Gallery: Pop-up boozer lifts spirits in the pub-free village of Friston
11:00 26 February 2014
Around 90 residents of an east Suffolk village have again savoured the sociable atmosphere of a British pub more than a year after closing time was last called at their local.
The villagers of Friston, near Aldeburgh, were treated to a visit from a pop-up pub on Friday, offering them a rare chance to meet up over a friendly drink and a fish supper.
Liz Thomas, who organised the event at the village hall after an equally popular session in November, said there was a “great atmosphere” that brought everyone together.
“It was buzzing!” she said. “There was lots of laughter and interaction between people in the village who had not seen each other for a while.”
Friston has been without a permanent pub since the The Old Chequers closed in January 2013, leaving the village lacking all its local services.
Mrs Thomas, 67, said the pub’s departure had removed the village’s social hub and left people “really down”. Having been welcomed to the village when she arrived with her husband around three years ago, the retired headteacher decided to book the pop-up pub to give something back and revive the village’s spirits.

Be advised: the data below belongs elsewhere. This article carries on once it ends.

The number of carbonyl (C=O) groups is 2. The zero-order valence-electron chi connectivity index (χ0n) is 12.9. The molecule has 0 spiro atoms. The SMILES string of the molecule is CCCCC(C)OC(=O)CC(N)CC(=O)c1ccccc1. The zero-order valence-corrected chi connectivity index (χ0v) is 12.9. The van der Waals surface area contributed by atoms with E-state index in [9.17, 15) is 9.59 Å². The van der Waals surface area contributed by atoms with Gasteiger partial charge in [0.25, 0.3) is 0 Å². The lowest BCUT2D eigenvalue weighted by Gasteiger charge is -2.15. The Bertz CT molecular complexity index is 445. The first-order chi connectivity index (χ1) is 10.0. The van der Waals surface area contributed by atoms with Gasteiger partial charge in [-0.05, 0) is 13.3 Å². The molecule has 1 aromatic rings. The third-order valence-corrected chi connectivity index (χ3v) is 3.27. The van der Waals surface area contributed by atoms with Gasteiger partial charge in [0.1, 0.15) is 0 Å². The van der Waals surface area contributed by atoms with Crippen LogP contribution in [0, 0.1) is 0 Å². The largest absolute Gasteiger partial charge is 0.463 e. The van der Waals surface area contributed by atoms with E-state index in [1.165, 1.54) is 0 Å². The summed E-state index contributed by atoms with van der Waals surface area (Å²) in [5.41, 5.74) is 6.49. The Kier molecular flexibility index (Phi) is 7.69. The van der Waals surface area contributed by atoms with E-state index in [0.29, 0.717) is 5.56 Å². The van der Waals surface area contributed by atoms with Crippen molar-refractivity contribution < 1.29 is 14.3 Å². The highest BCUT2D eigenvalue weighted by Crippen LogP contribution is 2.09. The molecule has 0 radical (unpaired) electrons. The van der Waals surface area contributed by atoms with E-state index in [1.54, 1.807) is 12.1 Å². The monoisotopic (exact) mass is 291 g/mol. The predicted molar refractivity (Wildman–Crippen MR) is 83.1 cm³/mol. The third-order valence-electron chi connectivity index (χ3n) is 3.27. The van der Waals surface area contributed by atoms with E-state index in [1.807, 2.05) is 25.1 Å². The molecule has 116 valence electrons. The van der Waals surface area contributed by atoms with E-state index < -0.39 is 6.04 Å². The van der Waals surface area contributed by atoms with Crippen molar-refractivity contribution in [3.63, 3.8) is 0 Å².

“The people in the village made us feel really welcome and they work very hard to ensure we’ve got a community, so because of that we wanted to do our bit,” she said.
Frank’s Bar, which operates the pop-up pub, will return 10% of the event’s profits to the village, which Mrs Thomas, an arthritis sufferer plans to donate to Ipswich Hospital’s rheumatology department.
“They’ve been absolutely amazing,” she said.
There are no immediate plans for any pop-up pub events until after the summer, as Mrs Thomas feels they will be less well attended when the weather is pleasant outside.
She hopes the popularity of the event may help demonstrate the viability of returning The Old Chequers back to use and avert any proposals to convert it into housing.
“The local residents said it would be wonderful if the pub could be reinstated because they’d have somewhere to meet more regularly,” she said